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Title: Morphology of coronal mass ejections between the sun and the earth
Author: Savani, Neel P.
ISNI:       0000 0004 2693 8435
Awarding Body: Imperial College London
Current Institution: Imperial College London
Date of Award: 2010
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The theme of my PhD has been to investigate the global shape and size of coronal mass ejections, or CMEs, as they propagate from the Sun towards the Earth. CMEs are large eruptive events originating from previously magnetically confined structures in the solar atmosphere. These phenomena are the single biggest drivers for geomagnetic disturbances at Earth. My research is focused on analysing spacecraft data obtained both by imaging observations and in situ instrumentation. The three pieces of work presented in this thesis are summarised below: Using the NASA STEREO mission, launched in 2006, I have analysed data from the Heliospheric Imager (HI) instruments. This new instrument is uniquely positioned to observe CMEs as they propagate away from the Sun into the inner heliosphere between 0.1 and 1 AU. Using this data I have been able to estimate the radial expansion of a single CME as it propagates in the inner heliosphere. Investigating another case study event seen by STEREO-B in November 2007, I have been able to show that the distortion of a CME can be directly attributed to a structured solar wind. By using a 3D MHD simulation of the solar wind in the vicinity of the CME, it has been shown that a bimodal velocity structure within this solar wind was driving the CME from behind and distorting it from a circular to a concave morphology. Using in situ data, I have also attempted to deduce the shape of CMEs in the inner heliosphere. To do this I analysed the shock wave driven ahead of the propagating CME, applying a technique previously used to predict the distance of the shock upstream of Earth’s magnetosphere - this distance can be predicted when the object’s shape (Earth) is known. I have carried out a statistical survey of many CMEs over a range of distances from the Sun, and compared them to theoretical predictions of their shape based on geometry.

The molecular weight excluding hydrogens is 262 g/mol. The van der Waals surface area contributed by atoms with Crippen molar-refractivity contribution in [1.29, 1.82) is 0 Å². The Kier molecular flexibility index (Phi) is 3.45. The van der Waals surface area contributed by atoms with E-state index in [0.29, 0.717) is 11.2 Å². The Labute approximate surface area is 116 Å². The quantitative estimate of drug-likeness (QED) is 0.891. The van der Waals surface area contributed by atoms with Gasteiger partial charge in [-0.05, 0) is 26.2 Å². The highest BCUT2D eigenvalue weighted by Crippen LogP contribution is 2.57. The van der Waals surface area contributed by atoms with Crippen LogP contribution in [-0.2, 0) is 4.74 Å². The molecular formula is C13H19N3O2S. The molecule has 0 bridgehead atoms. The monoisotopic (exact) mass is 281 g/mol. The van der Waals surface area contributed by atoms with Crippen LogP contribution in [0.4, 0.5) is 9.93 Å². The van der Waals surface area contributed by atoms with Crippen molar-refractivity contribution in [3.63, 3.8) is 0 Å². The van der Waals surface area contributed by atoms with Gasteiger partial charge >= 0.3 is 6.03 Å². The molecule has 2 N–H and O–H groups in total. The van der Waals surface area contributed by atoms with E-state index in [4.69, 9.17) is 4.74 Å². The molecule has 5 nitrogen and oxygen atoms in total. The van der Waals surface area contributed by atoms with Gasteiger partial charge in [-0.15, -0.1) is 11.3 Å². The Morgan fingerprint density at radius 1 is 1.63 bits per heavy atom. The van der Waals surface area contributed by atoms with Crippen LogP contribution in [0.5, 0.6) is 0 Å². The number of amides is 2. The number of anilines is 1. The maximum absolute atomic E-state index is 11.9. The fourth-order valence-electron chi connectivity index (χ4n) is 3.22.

Supervisor: Forsyth, Robert Sponsor: STFC
Qualification Name: Thesis (Ph.D.) Qualification Level: Doctoral